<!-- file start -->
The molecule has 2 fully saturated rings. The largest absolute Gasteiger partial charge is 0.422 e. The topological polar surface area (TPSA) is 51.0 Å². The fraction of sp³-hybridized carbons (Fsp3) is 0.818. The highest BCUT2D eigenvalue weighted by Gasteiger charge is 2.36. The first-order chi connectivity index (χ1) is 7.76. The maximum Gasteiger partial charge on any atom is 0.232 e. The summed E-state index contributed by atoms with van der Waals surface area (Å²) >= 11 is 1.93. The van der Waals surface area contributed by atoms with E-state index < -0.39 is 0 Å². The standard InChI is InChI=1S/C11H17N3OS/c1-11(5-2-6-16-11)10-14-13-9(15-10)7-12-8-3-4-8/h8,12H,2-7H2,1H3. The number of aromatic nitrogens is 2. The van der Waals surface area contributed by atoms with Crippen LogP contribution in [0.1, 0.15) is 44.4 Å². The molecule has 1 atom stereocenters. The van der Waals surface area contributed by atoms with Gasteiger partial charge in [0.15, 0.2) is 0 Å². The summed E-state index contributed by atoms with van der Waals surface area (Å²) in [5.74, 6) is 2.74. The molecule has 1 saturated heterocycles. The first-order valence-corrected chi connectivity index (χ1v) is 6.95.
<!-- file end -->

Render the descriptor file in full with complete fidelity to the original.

The molecule has 2 fully saturated rings. The largest absolute Gasteiger partial charge is 0.422 e. The topological polar surface area (TPSA) is 51.0 Å². The fraction of sp³-hybridized carbons (Fsp3) is 0.818. The highest BCUT2D eigenvalue weighted by Gasteiger charge is 2.36. The first-order chi connectivity index (χ1) is 7.76. The maximum Gasteiger partial charge on any atom is 0.232 e. The summed E-state index contributed by atoms with van der Waals surface area (Å²) >= 11 is 1.93. The van der Waals surface area contributed by atoms with E-state index < -0.39 is 0 Å². The standard InChI is InChI=1S/C11H17N3OS/c1-11(5-2-6-16-11)10-14-13-9(15-10)7-12-8-3-4-8/h8,12H,2-7H2,1H3. The number of aromatic nitrogens is 2. The van der Waals surface area contributed by atoms with Crippen LogP contribution in [0.1, 0.15) is 44.4 Å². The molecule has 1 atom stereocenters. The van der Waals surface area contributed by atoms with Gasteiger partial charge in [0.15, 0.2) is 0 Å². The summed E-state index contributed by atoms with van der Waals surface area (Å²) in [5.74, 6) is 2.74. The molecule has 1 saturated heterocycles. The first-order valence-corrected chi connectivity index (χ1v) is 6.95.